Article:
Want to play drums but not sure what you need to get started? Obviously you need a drum kit – but you also need sticks… and eventually you’ll want a whole bunch of other stuff. Have a look through this handy check list of drumming essentials.
Possibly the most standard sized drum sticks on the planet. If you’re not sure what size to go for 5A is a great starting point – not too big and not too small. And Vic Firth make great drum sticks. Expect to pay around £10 for a decent pair of drum sticks.
If you’re planning on playing the drums you need to protect your hearing! Don’t waste your money on expensive ear defenders designed specifically for drums. Builders’ ear defenders work just fine for a fraction of the price.
You need somewhere to keep your drum sticks and associated paraphernalia. This Stagg stick back is decent quality and can be clipped on to your low-tom.
You’ll need a music stand. You can either get the annoying, flimsy, fold-up type or something a bit more industrial like this.
You can never have too many drum keys! They easily get lost and without them you’ve got a problem. This set includes 3 standard ones and a ‘winder’ one which is handy for rapid changes of drum heads.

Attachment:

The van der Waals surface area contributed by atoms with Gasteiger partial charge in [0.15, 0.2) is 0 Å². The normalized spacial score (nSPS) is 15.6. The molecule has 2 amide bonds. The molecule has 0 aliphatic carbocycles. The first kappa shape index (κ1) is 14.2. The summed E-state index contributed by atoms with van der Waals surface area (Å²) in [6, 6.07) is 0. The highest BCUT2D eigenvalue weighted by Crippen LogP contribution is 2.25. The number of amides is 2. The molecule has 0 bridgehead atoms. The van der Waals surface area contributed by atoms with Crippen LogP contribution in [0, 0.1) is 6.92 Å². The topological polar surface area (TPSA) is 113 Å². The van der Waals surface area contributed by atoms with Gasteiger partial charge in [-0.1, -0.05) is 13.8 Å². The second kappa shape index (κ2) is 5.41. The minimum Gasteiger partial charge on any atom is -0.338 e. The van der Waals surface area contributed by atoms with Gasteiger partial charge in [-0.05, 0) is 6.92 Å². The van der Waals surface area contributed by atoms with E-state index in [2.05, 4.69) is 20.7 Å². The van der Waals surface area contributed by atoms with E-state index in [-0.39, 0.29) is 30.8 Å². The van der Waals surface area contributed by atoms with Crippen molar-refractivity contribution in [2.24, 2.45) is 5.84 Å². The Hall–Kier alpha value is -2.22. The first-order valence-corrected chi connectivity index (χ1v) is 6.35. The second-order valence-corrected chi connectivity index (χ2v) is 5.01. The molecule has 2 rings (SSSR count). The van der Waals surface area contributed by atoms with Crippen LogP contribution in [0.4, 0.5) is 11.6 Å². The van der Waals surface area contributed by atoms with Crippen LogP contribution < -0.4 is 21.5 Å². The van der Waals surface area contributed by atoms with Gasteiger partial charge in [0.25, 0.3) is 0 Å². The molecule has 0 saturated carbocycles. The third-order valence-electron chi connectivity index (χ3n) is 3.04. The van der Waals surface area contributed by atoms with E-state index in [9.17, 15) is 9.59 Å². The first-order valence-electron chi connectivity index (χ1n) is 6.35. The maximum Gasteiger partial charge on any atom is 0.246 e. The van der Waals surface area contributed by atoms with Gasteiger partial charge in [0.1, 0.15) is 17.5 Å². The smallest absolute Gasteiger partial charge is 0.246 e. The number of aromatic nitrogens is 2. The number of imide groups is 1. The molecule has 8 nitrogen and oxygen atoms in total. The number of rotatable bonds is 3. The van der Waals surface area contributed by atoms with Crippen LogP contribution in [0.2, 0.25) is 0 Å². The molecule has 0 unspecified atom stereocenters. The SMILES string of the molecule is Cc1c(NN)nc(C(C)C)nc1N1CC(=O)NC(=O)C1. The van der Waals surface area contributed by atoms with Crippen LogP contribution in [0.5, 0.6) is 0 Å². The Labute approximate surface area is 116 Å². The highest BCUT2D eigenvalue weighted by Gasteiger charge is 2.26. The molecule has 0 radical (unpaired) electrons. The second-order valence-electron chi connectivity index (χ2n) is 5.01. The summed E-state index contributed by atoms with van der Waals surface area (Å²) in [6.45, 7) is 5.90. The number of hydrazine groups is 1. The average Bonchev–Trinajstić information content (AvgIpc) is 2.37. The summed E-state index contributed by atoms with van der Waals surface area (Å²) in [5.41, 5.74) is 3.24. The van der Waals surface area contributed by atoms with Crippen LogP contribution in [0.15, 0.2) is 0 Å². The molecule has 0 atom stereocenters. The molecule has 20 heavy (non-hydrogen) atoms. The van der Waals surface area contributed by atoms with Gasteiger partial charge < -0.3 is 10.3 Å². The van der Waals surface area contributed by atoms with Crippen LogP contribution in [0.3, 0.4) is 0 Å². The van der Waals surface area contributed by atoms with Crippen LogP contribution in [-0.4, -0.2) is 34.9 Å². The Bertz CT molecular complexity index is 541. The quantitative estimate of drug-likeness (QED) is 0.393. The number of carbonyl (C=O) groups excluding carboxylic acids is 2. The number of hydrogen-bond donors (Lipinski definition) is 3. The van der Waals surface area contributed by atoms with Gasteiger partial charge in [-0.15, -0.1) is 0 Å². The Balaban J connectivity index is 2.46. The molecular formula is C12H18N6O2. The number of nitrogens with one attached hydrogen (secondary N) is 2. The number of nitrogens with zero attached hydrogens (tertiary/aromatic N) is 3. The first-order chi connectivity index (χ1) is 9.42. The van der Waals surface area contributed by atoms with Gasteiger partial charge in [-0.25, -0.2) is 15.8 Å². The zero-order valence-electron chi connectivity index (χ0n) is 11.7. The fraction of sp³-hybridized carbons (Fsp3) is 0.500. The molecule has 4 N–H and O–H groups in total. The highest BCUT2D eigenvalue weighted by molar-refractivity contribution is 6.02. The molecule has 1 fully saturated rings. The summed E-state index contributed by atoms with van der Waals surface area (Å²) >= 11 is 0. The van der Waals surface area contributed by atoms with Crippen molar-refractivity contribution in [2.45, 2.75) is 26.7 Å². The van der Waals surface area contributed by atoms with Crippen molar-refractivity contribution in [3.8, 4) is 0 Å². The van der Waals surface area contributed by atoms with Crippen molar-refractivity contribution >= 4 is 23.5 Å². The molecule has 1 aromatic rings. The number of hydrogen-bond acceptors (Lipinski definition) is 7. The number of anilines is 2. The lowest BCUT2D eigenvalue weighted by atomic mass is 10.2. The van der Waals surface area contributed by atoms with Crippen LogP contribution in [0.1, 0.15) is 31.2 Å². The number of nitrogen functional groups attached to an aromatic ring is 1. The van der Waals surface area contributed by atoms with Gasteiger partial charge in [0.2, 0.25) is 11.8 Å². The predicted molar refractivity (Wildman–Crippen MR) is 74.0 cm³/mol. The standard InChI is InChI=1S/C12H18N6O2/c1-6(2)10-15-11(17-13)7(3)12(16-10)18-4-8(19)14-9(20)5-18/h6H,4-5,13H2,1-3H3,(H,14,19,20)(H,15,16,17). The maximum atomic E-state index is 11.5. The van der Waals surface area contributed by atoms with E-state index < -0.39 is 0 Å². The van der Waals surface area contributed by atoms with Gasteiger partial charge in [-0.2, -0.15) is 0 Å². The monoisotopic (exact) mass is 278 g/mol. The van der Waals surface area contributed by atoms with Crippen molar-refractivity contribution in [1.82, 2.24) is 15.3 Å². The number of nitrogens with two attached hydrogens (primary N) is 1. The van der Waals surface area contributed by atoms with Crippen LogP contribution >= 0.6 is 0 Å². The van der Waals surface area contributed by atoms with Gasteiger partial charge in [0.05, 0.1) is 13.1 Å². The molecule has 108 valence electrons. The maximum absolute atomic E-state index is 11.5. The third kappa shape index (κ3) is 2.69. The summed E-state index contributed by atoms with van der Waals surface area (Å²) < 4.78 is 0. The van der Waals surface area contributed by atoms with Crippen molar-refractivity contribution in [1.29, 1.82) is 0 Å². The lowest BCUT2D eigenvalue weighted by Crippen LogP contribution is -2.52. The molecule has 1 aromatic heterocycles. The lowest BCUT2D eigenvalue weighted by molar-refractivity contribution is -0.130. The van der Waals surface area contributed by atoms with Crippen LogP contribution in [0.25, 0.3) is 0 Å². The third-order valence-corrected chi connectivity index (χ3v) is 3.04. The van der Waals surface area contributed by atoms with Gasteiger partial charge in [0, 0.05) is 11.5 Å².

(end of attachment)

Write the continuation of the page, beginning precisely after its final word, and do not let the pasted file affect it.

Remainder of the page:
I’ve been using Sennheiser HD280 Pro headphones for many years. They’re generally regarded as ‘THE’ drummer headphones thanks to their high levels of noise isolation and superb sound quality. Yes they’re expensive but as an added bonus, you know when your on a plane and you can’t hear your music / movies / podcasts due to all the background noise. These fix that.
Practice tips are awesome. They slide over the tips of your existing drum sticks and you can then practice on any solid surface. Cheaper and smaller than a practice pad!
Moongel is basically a blue gooey pad that sticks on your drum heads to reduce unwanted ringing. They can really improve the sound of your kit and some things ‘ringing’ so much.
You need something to sit on and this Pearl drum stool is top quality. Don’t skimp when it comes to your drum stool – cheaper ones just break.
Having a nice big practice pad is handy for your day-to-day practice routine. The 12″ one can fit in to a normal snare drum stand (smaller ones can’t).